On Sat., 31 Oct. 2020, 9:29 pm Steven D'Aprano, <steve@pearwood.info> wrote:

(3) Overriding the default comparison with an explicit sigil is

    case ==True:
        print("True, or 1, or 1.0, or 1+0j, etc")

    case ==None:
        print("None, or something weird that equals None")

    case is 1943.63:
        print("if you see this, the interpreter is caching floats")

Where is this override allowed? It isn't covered under the syntax for value patterns or literal patterns:

* https://www.python.org/dev/peps/pep-0634/#value-patterns

and there aren't any other pattern types that make comparisons.

It also isn't in the draft reference implementation.

If PEP 634 allowed the exact comparison operator to be specified for patterns (with at least "==" and "is" allowed), and patterns with such explicit operators allowed arbitrary primary expressions as PEP 642 proposes, that would indeed address the bulk of my concerns:

* literal patterns would be an unambiguous shorthand for a comparison pattern (always equality - see discussion below)
* attribute patterns would be an unambiguous shorthand for a comparison pattern (always equality)
* the implementation would have no need to reinvent a subset of expression compilation specifically for literal and attribute patterns, it could just use the parser to control the conversion of the restricted syntactic shorthand to the more general comparison pattern at the AST level
* the deferred ideas in PEP 642 (negated comparisons, containment checks) would all be just as applicable as deferred ideas for an updated PEP 634 that included comparison patterns (with the question mark free spellings "!=", "is not", "in" and "not in")

(To a first approximation, the code needed to implement this feature for PEP 634 is the code I already wrote to implement "?" and "?is" for PEP 642, and the code deletion notes in my branch would also generally apply)

I don't think that there will be any ambiguity between the unary "=="
pattern modifier and the real `==` operator. But if I am wrong, then we
can change the spelling:

    case ?None:
        print("None, or something weird that equals None")

    case ?is 1943.63:
        print("if you see this, the interpreter is caching floats")

(I don't love the question mark here, but I don't hate it either.)

The important thing here is that the cases with no sigil are the common
operations; the sigil is only needed for the uncommon case.

The tokeniser does struggle with "==" appearing after "=" or ":" in class patterns and mapping patterns, so you have to make sure to help it out with whitespace or parentheses.

That's why I didn't use it for PEP 642, but the whitespace sensitivity would be more tolerable if the explicit symbol was left out most of the time.

(4) Patterns which could conceivably be interpreted as assignment
targets default to capture patterns, because that's what is normally
wanted in pattern matching:

    case [1, spam, eggs]:
        # captures spam and eggs

If you don't want to capture a named value, but just match on it,
override it with an explicit `==` or `is`:

    case [1, ==spam, eggs]:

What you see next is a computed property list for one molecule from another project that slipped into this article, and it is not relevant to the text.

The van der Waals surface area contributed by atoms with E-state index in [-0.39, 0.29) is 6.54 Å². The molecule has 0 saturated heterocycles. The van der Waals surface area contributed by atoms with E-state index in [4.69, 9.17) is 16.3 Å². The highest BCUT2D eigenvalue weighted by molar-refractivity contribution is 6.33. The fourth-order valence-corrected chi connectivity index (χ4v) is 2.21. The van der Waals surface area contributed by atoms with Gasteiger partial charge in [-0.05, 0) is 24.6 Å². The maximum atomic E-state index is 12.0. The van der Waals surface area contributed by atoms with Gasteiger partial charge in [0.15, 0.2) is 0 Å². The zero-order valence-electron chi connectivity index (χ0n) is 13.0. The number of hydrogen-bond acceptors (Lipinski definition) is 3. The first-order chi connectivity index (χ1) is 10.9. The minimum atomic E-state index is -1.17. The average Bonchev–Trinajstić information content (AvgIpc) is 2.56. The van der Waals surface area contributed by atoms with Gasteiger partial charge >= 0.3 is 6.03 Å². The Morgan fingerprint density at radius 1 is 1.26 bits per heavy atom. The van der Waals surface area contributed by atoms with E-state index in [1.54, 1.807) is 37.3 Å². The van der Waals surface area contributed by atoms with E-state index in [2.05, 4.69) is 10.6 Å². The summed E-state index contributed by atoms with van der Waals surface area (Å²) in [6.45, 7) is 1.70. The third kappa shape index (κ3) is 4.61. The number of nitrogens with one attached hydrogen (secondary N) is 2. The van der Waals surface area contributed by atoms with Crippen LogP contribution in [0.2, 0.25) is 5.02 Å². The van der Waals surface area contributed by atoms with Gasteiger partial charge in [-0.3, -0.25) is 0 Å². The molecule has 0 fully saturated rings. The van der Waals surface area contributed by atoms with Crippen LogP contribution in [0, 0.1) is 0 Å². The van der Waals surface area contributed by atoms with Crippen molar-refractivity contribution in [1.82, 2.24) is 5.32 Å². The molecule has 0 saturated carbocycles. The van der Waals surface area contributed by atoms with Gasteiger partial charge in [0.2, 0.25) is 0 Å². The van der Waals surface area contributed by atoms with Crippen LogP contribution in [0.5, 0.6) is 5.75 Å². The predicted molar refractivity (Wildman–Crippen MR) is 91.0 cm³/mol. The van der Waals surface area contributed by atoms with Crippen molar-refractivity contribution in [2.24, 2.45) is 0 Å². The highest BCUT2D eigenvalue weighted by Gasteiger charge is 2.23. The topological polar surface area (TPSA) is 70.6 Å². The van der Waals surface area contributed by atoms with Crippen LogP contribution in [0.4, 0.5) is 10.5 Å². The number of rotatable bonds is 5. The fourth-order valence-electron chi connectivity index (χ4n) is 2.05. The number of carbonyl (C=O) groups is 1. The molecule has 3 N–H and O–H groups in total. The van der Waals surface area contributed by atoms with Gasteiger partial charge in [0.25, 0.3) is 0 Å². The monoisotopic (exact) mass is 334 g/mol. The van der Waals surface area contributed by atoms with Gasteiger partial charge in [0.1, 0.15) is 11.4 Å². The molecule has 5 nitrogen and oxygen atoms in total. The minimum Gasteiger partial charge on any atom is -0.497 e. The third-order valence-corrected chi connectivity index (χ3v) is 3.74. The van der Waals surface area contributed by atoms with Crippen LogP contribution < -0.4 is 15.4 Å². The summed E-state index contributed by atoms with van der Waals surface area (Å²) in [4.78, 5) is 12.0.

# matches `spam` by equality, captures on eggs

As noted above, the current PEP 634 spec doesn't allow this, but if it did, then I agree it would adress most of the concerns that prompted me to write PEP 642.

If the 634 PEP authors are amenable, I'd be happy to prepare a PR against the PEP that made this change so you could see what it would look like at the grammar level.

Quoting the PEP:

"nobody litters their if-elif chains with x is True or x is False
expressions, they write x and not x, both of which compare by value, not

That's incorrect. `if x` doesn't *compare* at all, not by value and not
with equality, it duck-types truthiness:

Aye, I considered going back and rewording that part to be more technically precise, but never actually did it (whether by type coercion or equality comparison, the ultimate effect is being more permissive than the strict identity check suggested for literal patterns).

>>> class Demo:
...     def __bool__(self):
...             return True
...     def __eq__(self, other):
...             return False
>>> x = Demo()
>>> x == True
>>> if x: print("truthy")

There's a reasonable argument to make that (unless overridden by an
explicit sigil) the `True` and `False` patterns should match by
truthiness, not equality or identity, but I'm not going to make that

While I'd consider duck typing True & False less objectionable than comparing them by identity (as it would follow PEP 8), it wouldn't fix the key problem with special casing literals in the compiler: you lose that special casing if the literal value is replaced by a symbolic reference to the literal value.

I don't ever want to be having conversations about why "case True:" doesn't behave the same way as "case some.attr.referring.to.true:".

If PEP 634 had comparison patterns, then users would get "== True" by default for both literal and attribute patterns, "is True" if they explicitly asked for it, and regular boolean coercion if they combined a capture pattern with a guard expression.

I do agree that None & Ellipsis are less of a concern (as almost no one overrides equality to compare equal to those, so comparing by equality vs identity gives the same answer), but that also means the special case would serve little practical purpose.